Taking the lead from Pardis Mahdavi’s latest book, Passionate Uprisings, The Nation looks at Iran’s ‘sexual revolution’ in these days of political dissent and upheaval.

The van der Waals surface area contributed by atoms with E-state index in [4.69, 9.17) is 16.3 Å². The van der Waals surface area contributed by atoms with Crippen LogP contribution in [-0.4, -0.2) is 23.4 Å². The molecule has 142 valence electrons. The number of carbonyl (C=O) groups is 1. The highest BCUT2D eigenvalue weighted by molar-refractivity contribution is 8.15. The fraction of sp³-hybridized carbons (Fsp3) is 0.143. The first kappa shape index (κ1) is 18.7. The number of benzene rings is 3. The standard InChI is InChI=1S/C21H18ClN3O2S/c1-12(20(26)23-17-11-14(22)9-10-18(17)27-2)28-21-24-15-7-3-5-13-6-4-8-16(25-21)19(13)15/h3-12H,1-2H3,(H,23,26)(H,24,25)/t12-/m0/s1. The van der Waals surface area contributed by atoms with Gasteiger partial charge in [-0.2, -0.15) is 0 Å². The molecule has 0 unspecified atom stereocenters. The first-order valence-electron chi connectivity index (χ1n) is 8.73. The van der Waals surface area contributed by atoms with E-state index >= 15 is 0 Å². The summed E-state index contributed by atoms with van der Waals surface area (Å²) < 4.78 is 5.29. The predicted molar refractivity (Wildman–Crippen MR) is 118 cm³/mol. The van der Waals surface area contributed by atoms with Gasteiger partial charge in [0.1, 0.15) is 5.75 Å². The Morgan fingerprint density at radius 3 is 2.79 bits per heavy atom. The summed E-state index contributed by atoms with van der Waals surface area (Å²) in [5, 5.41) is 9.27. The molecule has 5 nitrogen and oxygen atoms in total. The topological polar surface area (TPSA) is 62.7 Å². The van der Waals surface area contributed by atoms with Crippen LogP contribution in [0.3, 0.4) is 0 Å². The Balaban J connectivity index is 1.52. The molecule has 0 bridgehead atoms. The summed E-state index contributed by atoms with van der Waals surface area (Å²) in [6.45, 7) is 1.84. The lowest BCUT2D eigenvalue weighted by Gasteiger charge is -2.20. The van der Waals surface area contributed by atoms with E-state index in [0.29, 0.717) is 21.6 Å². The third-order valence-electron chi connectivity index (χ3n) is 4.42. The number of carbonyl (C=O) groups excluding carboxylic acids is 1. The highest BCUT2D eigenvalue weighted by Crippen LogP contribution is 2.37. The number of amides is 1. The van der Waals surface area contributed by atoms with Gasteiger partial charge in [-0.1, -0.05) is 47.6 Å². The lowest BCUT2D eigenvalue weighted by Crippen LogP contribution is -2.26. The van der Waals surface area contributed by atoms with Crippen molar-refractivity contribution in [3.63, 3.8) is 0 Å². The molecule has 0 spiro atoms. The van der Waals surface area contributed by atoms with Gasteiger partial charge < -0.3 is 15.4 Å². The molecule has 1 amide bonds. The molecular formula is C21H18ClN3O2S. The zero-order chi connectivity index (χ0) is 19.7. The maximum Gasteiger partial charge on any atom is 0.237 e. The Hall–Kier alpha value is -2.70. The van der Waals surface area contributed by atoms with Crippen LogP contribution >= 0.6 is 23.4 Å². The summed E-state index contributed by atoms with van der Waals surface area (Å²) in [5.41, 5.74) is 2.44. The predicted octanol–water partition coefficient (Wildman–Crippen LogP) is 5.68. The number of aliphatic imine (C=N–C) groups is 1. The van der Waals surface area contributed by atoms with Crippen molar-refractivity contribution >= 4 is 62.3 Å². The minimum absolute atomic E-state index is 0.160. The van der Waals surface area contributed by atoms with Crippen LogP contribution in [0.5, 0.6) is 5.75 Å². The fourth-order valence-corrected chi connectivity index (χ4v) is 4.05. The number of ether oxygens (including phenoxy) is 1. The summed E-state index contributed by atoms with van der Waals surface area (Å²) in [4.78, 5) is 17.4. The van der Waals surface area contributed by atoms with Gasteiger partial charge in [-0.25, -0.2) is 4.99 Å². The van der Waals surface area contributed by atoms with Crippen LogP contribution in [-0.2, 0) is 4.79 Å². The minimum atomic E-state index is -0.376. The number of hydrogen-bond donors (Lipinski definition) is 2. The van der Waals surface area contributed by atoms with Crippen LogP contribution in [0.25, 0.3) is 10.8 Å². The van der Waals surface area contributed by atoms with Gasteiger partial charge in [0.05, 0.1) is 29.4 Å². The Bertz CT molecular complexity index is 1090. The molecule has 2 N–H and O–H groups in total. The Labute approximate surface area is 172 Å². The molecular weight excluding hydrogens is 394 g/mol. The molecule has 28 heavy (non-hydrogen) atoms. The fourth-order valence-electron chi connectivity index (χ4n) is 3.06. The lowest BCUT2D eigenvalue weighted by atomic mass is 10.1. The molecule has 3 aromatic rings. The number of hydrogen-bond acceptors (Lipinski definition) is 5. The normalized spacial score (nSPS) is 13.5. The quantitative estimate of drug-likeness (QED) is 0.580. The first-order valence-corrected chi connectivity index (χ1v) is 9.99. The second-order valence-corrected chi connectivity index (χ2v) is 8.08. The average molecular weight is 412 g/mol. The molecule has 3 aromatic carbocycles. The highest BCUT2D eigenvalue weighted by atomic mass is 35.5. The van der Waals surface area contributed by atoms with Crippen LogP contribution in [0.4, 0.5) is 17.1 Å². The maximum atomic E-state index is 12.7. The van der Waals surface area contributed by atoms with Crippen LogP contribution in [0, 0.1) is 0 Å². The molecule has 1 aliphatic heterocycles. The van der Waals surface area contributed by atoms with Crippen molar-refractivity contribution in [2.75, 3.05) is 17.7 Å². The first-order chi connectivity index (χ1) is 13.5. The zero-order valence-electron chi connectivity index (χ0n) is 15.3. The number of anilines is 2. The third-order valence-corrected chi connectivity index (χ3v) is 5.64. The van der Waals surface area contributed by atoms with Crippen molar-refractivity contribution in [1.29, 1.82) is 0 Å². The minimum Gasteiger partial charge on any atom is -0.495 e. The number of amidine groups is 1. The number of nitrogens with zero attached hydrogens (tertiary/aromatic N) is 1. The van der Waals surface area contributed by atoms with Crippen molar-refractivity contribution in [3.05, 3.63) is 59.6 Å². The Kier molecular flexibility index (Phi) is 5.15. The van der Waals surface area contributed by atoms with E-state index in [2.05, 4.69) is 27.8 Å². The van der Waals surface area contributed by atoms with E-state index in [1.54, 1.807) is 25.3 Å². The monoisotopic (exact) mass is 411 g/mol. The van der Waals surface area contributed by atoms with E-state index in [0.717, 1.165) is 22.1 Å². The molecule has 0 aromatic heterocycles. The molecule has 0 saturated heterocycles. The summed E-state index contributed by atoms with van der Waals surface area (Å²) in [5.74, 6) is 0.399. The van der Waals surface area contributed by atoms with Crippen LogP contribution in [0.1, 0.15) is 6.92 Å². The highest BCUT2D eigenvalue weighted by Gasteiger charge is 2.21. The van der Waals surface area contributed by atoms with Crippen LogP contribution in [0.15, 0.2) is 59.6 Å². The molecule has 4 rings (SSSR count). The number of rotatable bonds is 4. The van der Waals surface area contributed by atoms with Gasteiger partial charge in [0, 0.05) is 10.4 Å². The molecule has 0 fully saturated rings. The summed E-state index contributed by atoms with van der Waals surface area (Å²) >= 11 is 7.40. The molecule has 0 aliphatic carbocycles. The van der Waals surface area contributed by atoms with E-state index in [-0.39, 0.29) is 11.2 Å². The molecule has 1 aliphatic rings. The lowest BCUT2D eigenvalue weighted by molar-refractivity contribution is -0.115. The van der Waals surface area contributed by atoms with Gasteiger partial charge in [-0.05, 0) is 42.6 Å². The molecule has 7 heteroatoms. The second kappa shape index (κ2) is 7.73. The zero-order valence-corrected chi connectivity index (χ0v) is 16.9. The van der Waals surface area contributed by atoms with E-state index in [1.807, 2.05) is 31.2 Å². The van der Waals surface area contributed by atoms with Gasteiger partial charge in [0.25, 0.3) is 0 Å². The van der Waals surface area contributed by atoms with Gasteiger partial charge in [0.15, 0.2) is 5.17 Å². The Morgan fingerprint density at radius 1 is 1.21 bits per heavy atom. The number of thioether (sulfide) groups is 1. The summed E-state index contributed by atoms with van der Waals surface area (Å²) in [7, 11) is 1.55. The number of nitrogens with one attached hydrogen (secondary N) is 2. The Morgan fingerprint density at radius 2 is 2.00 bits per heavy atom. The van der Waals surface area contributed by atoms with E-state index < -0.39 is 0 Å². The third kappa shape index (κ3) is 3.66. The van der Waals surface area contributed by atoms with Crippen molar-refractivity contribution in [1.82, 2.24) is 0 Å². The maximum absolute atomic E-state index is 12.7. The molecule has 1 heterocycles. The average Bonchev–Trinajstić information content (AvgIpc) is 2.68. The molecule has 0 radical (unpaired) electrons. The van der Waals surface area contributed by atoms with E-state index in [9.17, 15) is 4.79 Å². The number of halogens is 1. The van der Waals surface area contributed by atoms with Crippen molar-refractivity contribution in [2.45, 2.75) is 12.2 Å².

Somehow, one suspects that the grassroots push to change sexual mores cannot be totally divorced from the effort, on the part of feminist activists but also some reformist parliamentarians and even liberal-minded clerics, to improve the status of Iranian women under the law. But the women in Mahdavi’s study seem to occupy a wholly perplexing historical moment, or a palimpsest of historical moments. They live in a theocracy with a premodern, religious legal code, and they are undergoing, all at once, what we in the West would recognize as a 1960s-style sexual revolution, 1970s-style second-wave feminism and the contemporary postfeminist embrace of female sexuality, with all its complexities. The messages these women receive are mixed, to say the least.